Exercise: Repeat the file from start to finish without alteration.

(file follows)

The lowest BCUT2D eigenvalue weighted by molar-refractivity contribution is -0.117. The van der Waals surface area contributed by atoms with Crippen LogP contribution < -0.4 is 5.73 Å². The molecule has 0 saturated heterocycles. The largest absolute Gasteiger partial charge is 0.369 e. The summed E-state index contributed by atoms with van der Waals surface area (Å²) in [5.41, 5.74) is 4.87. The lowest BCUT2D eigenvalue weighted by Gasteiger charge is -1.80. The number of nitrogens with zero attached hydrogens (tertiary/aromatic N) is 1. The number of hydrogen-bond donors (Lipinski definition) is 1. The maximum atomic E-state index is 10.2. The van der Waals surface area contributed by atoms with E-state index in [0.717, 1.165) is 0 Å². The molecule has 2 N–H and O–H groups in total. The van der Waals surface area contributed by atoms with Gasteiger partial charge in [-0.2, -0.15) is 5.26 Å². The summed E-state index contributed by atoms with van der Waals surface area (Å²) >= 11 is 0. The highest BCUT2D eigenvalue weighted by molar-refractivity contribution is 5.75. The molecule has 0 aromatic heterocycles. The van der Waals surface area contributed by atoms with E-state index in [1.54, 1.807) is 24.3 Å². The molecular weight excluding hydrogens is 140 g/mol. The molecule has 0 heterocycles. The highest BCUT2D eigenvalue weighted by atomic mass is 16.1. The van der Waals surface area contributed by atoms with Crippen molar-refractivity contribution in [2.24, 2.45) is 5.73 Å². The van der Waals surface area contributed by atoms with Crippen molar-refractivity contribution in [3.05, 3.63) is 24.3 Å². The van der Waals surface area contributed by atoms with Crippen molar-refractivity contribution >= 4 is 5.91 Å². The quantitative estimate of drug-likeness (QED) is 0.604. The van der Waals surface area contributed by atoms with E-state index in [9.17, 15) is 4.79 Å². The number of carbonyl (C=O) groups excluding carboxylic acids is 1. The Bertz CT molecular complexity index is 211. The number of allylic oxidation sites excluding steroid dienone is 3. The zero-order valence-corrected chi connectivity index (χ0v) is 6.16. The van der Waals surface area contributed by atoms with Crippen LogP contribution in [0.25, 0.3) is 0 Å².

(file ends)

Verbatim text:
The lowest BCUT2D eigenvalue weighted by molar-refractivity contribution is -0.117. The van der Waals surface area contributed by atoms with Crippen LogP contribution < -0.4 is 5.73 Å². The molecule has 0 saturated heterocycles. The largest absolute Gasteiger partial charge is 0.369 e. The summed E-state index contributed by atoms with van der Waals surface area (Å²) in [5.41, 5.74) is 4.87. The lowest BCUT2D eigenvalue weighted by Gasteiger charge is -1.80. The number of nitrogens with zero attached hydrogens (tertiary/aromatic N) is 1. The number of hydrogen-bond donors (Lipinski definition) is 1. The maximum atomic E-state index is 10.2. The van der Waals surface area contributed by atoms with E-state index in [0.717, 1.165) is 0 Å². The molecule has 2 N–H and O–H groups in total. The van der Waals surface area contributed by atoms with Gasteiger partial charge in [-0.2, -0.15) is 5.26 Å². The summed E-state index contributed by atoms with van der Waals surface area (Å²) >= 11 is 0. The highest BCUT2D eigenvalue weighted by molar-refractivity contribution is 5.75. The molecule has 0 aromatic heterocycles. The van der Waals surface area contributed by atoms with E-state index in [1.54, 1.807) is 24.3 Å². The molecular weight excluding hydrogens is 140 g/mol. The molecule has 0 heterocycles. The highest BCUT2D eigenvalue weighted by atomic mass is 16.1. The van der Waals surface area contributed by atoms with Crippen molar-refractivity contribution in [2.24, 2.45) is 5.73 Å². The van der Waals surface area contributed by atoms with Crippen molar-refractivity contribution in [3.05, 3.63) is 24.3 Å². The van der Waals surface area contributed by atoms with Crippen molar-refractivity contribution >= 4 is 5.91 Å². The quantitative estimate of drug-likeness (QED) is 0.604. The van der Waals surface area contributed by atoms with E-state index in [9.17, 15) is 4.79 Å². The number of carbonyl (C=O) groups excluding carboxylic acids is 1. The Bertz CT molecular complexity index is 211. The number of allylic oxidation sites excluding steroid dienone is 3. The zero-order valence-corrected chi connectivity index (χ0v) is 6.16. The van der Waals surface area contributed by atoms with Crippen LogP contribution in [0.25, 0.3) is 0 Å².